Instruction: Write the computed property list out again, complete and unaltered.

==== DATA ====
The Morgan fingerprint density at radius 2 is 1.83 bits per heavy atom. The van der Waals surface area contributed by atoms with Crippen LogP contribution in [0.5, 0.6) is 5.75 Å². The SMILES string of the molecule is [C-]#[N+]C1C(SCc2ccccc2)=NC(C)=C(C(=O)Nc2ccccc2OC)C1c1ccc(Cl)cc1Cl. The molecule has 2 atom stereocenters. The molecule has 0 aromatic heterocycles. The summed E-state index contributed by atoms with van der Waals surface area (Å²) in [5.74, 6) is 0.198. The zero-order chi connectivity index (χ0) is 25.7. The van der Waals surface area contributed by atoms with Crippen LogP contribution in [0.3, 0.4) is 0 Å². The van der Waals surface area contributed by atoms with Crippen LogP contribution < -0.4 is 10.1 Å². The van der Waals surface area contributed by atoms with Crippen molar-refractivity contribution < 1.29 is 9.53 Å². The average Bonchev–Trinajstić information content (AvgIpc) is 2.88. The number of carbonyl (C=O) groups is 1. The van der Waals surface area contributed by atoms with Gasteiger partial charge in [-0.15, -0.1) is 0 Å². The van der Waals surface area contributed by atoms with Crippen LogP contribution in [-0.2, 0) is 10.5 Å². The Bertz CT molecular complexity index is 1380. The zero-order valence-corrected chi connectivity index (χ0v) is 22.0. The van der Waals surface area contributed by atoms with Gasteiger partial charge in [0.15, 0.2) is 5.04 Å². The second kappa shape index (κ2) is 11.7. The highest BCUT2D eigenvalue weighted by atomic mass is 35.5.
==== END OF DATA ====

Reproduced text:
The Morgan fingerprint density at radius 2 is 1.83 bits per heavy atom. The van der Waals surface area contributed by atoms with Crippen LogP contribution in [0.5, 0.6) is 5.75 Å². The SMILES string of the molecule is [C-]#[N+]C1C(SCc2ccccc2)=NC(C)=C(C(=O)Nc2ccccc2OC)C1c1ccc(Cl)cc1Cl. The molecule has 2 atom stereocenters. The molecule has 0 aromatic heterocycles. The summed E-state index contributed by atoms with van der Waals surface area (Å²) in [5.74, 6) is 0.198. The zero-order chi connectivity index (χ0) is 25.7. The van der Waals surface area contributed by atoms with Crippen LogP contribution in [0.3, 0.4) is 0 Å². The van der Waals surface area contributed by atoms with Crippen LogP contribution < -0.4 is 10.1 Å². The van der Waals surface area contributed by atoms with Crippen molar-refractivity contribution < 1.29 is 9.53 Å². The average Bonchev–Trinajstić information content (AvgIpc) is 2.88. The number of carbonyl (C=O) groups is 1. The van der Waals surface area contributed by atoms with Gasteiger partial charge in [-0.15, -0.1) is 0 Å². The van der Waals surface area contributed by atoms with Crippen LogP contribution in [-0.2, 0) is 10.5 Å². The Bertz CT molecular complexity index is 1380. The zero-order valence-corrected chi connectivity index (χ0v) is 22.0. The van der Waals surface area contributed by atoms with Gasteiger partial charge in [0.15, 0.2) is 5.04 Å². The second kappa shape index (κ2) is 11.7. The highest BCUT2D eigenvalue weighted by atomic mass is 35.5.